The National Rifle Association booth at SHOT Show 2024
The National Rifle Association booth at SHOT Show 2024 / Stephen Gutowski

Analysis: The NRA in Limbo

A jury just ruled against the NRA in its corruption case, but it could be months before the final repercussions are handed down.

On Friday, six jurors returned to the Manhattan courtroom they’d called home for the previous seven weeks and entered their verdict in the civil case against the gun group and its leadership. It found the NRA did not properly safeguard its charitable assets and protect whistle-blowers. It determined longtime CEO Wayne LaPierre was liable for $5.4 million in damages and longtime Treasurer Woody Phillips was responsible for $2 million.

Those findings leave the defendants open to a number of punishments. LaPierre and Phillips could be barred from working at the NRA and forced to pay the group those millions. The organization could be forced into a series of internal reforms.

That’s exactly what New York Attorney General Letitia James (D.) wants.

After the verdict came down, she released a statement outlining the remedies she plans to seek from Judge Joel Cohen in the next phase of the case. She’s aiming to have the money repaid to the NRA. But, more significantly, she’s asking for two different overseers to be installed and report back to the court about the group’s spending and administration.

That could lead to a complete overhaul of the group’s leadership and bylaws.

“For years, Wayne LaPierre used charitable dollars to fund his lavish lifestyle, spending millions on luxury travel, expensive clothes, insider contracts, and other perks for himself and his family,” she said in a statement. “LaPierre and senior leaders at the NRA blatantly abused their positions and broke the law. But today, after years of rampant corruption and self-dealing, Wayne LaPierre and the NRA are finally being held accountable.”

This is, as you might imagine, the exact opposite of what the current NRA leadership wants. They argued James, who once called the group a “terrorist organization,” was politically motivated in her prosecution. And they noted Judge Cohen dismissed not only her attempt to dissolve the organization but also a swath of charges she’d brought. They also highlighted that the jury ultimately gave the green light to most of the related-party transactions at issue in the case and didn’t recommend the NRA pay any restitution as an organization.

Still, the current leadership, filled with longtime LaPierre allies, did their best to look past the bulk of the jury’s verdict and toward the next trial phase.

“We appreciate the service of the jury and the opportunity to present evidence about the positive direction of the NRA today,” NRA President Cotton said in a statement. “NRA members should be heartened by the NRA’s commitment to best practices, and we will continue to amplify our compliance record in the pivotal next phase of these proceedings.”

Judge Cohen will decide between these competing views based on the jury’s findings. If he sides with the AG, the NRA’s old guard will likely be wiped away. If not, the NRA leadership’s reaction to the verdict makes it very clear they don’t plan to change course.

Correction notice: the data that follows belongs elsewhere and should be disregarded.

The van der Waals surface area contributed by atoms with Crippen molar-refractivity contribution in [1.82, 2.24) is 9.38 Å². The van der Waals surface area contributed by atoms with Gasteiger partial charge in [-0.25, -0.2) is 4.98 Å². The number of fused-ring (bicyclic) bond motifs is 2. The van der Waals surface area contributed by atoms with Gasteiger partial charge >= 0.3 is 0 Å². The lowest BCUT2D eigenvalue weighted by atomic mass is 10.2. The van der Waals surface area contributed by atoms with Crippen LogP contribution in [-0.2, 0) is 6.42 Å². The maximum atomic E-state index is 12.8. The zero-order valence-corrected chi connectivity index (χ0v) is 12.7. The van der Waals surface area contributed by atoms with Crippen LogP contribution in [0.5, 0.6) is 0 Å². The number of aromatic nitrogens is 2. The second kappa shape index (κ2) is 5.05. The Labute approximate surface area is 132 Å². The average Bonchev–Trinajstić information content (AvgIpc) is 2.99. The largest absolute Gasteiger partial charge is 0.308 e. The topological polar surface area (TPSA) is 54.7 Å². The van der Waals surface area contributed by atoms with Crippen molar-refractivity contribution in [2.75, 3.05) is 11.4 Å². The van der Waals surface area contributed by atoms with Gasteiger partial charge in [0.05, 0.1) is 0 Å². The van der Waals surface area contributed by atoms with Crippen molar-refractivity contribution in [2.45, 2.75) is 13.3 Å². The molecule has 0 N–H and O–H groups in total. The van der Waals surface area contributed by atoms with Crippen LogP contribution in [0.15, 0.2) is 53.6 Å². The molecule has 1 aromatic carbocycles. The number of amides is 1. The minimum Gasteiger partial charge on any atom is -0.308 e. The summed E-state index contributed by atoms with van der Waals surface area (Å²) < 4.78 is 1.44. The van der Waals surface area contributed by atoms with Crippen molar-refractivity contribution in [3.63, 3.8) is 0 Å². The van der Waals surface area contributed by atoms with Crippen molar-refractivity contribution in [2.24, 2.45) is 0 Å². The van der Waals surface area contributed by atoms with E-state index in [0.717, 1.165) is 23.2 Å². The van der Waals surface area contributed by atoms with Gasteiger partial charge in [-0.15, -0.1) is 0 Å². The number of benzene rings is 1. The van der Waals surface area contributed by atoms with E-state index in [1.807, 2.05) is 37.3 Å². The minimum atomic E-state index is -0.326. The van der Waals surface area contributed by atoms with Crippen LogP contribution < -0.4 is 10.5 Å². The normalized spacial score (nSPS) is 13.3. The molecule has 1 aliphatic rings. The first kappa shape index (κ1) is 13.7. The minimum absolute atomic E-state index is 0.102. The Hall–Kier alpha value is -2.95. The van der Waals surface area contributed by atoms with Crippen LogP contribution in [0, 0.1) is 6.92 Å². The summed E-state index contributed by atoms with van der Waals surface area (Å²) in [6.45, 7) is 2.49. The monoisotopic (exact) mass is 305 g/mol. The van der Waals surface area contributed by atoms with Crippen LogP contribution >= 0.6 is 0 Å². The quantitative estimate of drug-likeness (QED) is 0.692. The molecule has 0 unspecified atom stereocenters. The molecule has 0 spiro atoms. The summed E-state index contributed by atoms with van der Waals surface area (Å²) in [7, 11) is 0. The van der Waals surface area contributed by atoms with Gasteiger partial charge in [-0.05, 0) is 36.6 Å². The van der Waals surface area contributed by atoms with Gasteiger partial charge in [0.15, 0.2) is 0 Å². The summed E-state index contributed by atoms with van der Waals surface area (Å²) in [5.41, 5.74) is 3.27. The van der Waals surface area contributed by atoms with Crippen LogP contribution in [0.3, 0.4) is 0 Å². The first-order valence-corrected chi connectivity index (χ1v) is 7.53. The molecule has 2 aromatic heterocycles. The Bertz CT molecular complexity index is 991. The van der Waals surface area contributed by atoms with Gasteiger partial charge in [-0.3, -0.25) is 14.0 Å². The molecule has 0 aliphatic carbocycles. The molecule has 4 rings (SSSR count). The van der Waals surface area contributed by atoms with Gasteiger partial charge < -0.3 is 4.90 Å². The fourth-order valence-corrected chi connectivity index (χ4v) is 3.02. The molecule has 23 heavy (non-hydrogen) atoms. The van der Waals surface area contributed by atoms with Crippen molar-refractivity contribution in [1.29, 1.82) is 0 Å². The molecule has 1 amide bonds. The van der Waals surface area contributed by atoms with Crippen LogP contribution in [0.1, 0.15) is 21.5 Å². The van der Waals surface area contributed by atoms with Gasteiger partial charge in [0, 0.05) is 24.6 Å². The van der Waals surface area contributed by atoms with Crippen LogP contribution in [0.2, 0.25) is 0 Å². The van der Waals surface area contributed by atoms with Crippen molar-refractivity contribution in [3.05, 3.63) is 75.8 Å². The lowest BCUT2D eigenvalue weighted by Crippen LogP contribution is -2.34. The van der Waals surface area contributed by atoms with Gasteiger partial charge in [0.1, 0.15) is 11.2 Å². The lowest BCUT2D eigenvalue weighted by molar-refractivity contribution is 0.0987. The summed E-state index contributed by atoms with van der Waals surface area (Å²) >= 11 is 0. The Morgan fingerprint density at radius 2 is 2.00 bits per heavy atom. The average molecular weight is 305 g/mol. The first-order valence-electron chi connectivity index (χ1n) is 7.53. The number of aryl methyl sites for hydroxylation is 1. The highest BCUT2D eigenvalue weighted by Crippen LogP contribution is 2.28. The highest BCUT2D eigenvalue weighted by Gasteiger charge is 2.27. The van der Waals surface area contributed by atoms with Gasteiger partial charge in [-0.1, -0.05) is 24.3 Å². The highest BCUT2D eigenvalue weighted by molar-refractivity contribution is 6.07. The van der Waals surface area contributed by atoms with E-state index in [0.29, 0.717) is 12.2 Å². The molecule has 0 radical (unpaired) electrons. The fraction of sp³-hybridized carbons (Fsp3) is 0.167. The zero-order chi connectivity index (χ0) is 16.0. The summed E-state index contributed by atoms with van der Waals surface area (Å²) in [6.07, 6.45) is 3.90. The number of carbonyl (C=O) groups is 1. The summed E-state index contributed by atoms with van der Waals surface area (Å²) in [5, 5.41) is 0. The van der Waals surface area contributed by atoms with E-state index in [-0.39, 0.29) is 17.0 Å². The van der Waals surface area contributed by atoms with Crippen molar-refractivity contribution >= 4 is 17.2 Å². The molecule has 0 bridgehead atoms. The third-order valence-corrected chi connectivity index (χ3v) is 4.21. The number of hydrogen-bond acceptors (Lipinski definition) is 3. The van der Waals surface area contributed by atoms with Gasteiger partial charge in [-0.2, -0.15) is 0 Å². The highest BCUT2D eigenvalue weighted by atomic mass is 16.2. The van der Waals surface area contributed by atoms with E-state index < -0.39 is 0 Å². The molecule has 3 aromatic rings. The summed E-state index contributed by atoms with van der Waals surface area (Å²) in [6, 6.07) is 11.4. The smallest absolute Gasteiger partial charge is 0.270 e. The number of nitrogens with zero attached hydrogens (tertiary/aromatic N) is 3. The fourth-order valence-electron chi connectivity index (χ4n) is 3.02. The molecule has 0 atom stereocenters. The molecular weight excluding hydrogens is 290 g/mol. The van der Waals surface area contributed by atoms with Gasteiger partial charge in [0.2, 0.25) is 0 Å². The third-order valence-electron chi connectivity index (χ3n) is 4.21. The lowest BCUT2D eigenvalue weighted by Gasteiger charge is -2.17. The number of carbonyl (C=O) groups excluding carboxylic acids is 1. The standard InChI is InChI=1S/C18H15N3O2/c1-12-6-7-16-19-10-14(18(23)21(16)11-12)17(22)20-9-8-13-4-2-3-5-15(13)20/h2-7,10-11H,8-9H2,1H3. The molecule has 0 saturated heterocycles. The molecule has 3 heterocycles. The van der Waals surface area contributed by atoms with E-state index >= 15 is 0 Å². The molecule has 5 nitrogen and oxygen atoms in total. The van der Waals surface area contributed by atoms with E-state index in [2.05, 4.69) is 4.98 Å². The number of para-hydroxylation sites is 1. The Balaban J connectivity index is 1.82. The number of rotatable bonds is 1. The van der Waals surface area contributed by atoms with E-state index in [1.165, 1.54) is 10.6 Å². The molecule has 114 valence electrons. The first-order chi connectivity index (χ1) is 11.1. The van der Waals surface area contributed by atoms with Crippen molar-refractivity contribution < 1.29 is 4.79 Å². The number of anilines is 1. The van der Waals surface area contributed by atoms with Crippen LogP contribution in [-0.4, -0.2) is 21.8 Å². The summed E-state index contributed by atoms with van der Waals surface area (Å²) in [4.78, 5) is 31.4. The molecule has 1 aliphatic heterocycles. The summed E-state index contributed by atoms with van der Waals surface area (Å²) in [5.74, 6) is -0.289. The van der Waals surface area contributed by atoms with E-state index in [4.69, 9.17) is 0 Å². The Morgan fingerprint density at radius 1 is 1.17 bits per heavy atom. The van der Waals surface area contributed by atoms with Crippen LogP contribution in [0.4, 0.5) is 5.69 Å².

Changing leadership and course as quickly as possible appears to have made a significant difference in whether major charities have been able to orchestrate turnarounds in the wake of spending scandals. But, even without a new direction, the NRA would undoubtedly benefit from getting out from under its storm clouds. Just moving on from all of this, win or lose, would allow them to refocus their efforts elsewhere.

Unfortunately, the second phase of the trial may not begin for quite a while. After the verdict, Judge Cohen said the next time he has room in his schedule for another multi-week trial isn’t until July. So, things probably won’t be finalized until August.

The NRA will be stuck in a state of limbo for about the next six months.

The group is lagging well behind pace in fundraising headed into the 2024 election. It needs to nearly triple its haul to reach 2020 spending levels and more than quadruple it to get back to 2016.

Replacing LaPierre as the head and face of the organization will probably be paramount in that effort. But it’s very hard to imagine anyone from outside the NRA taking that role until the legal situation is figured out.

The same is probably true for donors. Perhaps they can regain the trust and confidence of their former donors or bring in a substantial number of new ones after the ordeal is over. But it’s hard to see that happening amid a months-long legal haze.

So, we know the jury’s verdict now. But the NRA’s future is unresolved, and that won’t be changing very soon.

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Created by potrace 1.16, written by Peter Selinger 2001-2019


Created by potrace 1.16, written by Peter Selinger 2001-2019

Comments From Reload Members

One Response

  1. Yes, L. James was probably politically motivated in this prosecution, but LaPierre, et al, brought it on themselves. Basically, it boils down to the idea that if you insist on putting your ass in a meatgrinder, don’t be too surprised if someone steps up and turns the handle.

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